Torch Song Trilogy was followed by such varied productions as The News (1985), a rock musical about sensational journalism; Corpse! (1985), a comedy thriller starring Keith Baxter and Milo O'Shea; Oh Coward! (1986), a revival of Roderick Cook's 1972 revue of Noël Coward songs and skits, starring Cook, Patrick Quinn, and Catherine Cox; Mummenschanz/The New Show (1986), a new edition of the popular mime show; The Nerd (1987), Larry Shue's amusing comedy about a man posing as a jerk to help out a friend; Scott Bakula and Alison Fraser in Romance/Romance (1988), two charming one-act musicals that moved here from Off-Broadway; Mandy Patinkin in Concert: Dress Casual (1989), the singing actor in a diverting program; Artist Descending a Staircase (1989), Tom Stoppard's complex comedy about the art world; and Miss Margarida's Way (1990), Estelle Parsons in a return engagement of her acclaimed one-woman show about an explosive teacher and her unruly pupils.
Prelude to a Kiss (1990), Craig Lucas' fantasy that originally starred Alec Baldwin Off-Broadway, moved here with Timothy Hutton in Baldwin's role, plus Mary-Louise Parker, Barnard Hughes, and Debra Monk. The 1990s saw The High Rollers Social and Pleasure Club (1992), a musical revue set in New Orleans; 3 from Brooklyn (1992), Roslyn Kind in a revue about Brooklyn; Shakespeare for My Father (1993), Lynn Redgrave in a highly praised one-woman show about her late father, actor Michael Redgrave; and Joan Rivers in Sally Marr . . . and her escorts (1994). Rivers not only starred in this play about Lenny Bruce's mother, but cowrote it with Ernie Sanders and Lonny Price. She was nominated for a Tony Award for her performance. The voice of young Lenny Bruce was supplied by Jason Woliner.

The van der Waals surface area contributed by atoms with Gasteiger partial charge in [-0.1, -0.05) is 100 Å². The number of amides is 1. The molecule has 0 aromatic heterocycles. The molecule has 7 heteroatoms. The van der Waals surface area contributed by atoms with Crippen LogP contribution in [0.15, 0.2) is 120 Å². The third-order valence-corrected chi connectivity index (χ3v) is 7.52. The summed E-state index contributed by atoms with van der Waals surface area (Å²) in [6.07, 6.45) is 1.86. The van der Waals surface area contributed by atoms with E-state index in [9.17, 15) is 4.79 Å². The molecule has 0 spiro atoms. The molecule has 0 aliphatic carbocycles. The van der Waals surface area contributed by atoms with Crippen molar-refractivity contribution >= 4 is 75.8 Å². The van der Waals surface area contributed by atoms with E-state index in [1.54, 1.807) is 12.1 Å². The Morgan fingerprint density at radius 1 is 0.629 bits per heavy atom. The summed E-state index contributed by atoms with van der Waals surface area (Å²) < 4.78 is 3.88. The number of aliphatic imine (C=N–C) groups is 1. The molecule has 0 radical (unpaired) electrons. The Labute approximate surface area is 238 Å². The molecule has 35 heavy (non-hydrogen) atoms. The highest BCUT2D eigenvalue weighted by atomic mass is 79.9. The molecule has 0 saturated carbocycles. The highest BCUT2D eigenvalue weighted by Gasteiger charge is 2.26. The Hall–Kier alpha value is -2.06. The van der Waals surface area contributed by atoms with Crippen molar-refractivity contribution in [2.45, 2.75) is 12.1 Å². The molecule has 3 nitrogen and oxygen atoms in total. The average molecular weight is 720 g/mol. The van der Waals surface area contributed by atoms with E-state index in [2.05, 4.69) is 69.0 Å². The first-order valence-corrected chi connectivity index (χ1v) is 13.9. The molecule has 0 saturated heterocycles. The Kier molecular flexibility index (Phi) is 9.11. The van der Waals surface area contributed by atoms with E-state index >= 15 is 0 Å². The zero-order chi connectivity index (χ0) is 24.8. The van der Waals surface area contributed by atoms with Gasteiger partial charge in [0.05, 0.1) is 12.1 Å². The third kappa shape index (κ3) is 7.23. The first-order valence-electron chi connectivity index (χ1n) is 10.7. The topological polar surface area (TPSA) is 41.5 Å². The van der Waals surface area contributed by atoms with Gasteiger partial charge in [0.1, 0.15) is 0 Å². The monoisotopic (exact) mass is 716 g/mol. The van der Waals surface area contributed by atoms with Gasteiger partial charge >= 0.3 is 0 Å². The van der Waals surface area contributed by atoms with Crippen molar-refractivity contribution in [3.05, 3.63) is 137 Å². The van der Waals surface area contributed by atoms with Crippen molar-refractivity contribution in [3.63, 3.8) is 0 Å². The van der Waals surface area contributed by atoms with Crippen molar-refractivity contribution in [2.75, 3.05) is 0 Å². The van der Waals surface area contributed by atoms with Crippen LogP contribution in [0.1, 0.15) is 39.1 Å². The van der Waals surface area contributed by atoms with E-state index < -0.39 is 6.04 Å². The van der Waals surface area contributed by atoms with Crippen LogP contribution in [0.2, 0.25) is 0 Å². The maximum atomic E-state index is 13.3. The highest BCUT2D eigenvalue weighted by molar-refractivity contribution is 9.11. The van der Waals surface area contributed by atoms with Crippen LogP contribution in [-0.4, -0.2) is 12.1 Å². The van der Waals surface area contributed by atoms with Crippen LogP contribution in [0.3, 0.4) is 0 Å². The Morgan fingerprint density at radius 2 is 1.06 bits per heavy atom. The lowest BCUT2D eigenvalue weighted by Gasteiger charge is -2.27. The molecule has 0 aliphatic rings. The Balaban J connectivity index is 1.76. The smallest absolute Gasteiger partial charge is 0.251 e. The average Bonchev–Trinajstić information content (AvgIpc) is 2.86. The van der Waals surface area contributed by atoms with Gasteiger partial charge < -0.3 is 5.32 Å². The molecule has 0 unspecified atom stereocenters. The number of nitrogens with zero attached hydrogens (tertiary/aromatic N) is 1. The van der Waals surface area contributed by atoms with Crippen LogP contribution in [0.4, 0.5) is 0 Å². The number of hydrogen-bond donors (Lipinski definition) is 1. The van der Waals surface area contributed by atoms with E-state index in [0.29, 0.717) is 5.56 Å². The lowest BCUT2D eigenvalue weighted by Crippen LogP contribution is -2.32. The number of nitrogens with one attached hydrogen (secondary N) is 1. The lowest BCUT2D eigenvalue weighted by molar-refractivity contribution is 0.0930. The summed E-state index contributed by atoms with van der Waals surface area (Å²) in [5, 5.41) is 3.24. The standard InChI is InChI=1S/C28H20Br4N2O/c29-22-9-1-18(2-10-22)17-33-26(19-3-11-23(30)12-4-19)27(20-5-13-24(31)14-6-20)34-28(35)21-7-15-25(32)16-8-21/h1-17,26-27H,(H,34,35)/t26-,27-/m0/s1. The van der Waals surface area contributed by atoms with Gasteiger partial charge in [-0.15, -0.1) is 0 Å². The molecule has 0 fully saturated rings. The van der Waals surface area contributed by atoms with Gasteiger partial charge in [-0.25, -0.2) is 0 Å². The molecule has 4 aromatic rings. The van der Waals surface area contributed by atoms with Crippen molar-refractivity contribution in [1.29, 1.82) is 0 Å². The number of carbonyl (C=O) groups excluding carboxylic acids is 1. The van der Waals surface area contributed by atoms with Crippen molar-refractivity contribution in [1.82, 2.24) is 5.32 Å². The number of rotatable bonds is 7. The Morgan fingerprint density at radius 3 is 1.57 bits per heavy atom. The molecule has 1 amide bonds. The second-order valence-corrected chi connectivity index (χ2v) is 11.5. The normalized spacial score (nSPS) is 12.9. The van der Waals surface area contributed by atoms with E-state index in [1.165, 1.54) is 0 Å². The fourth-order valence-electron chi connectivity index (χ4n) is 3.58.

In November 1994, the popular Flying Karamazov Brothers juggling troupe opened here in their fourth Broadway appearance. They called their vaudeville show The Flying Karamazov Brothers Do the Impossible. They entertained for 50 performances.
On April 27, 2006, during the run of Bridge & Tunnel, Hayes co-owner Donald Tick passed away. His name continued to appear as a principal of the Little Theatre Group.
For more complete information, visit the At This Theatre section in Playbill.com's Broadway listing for Rock of Ages.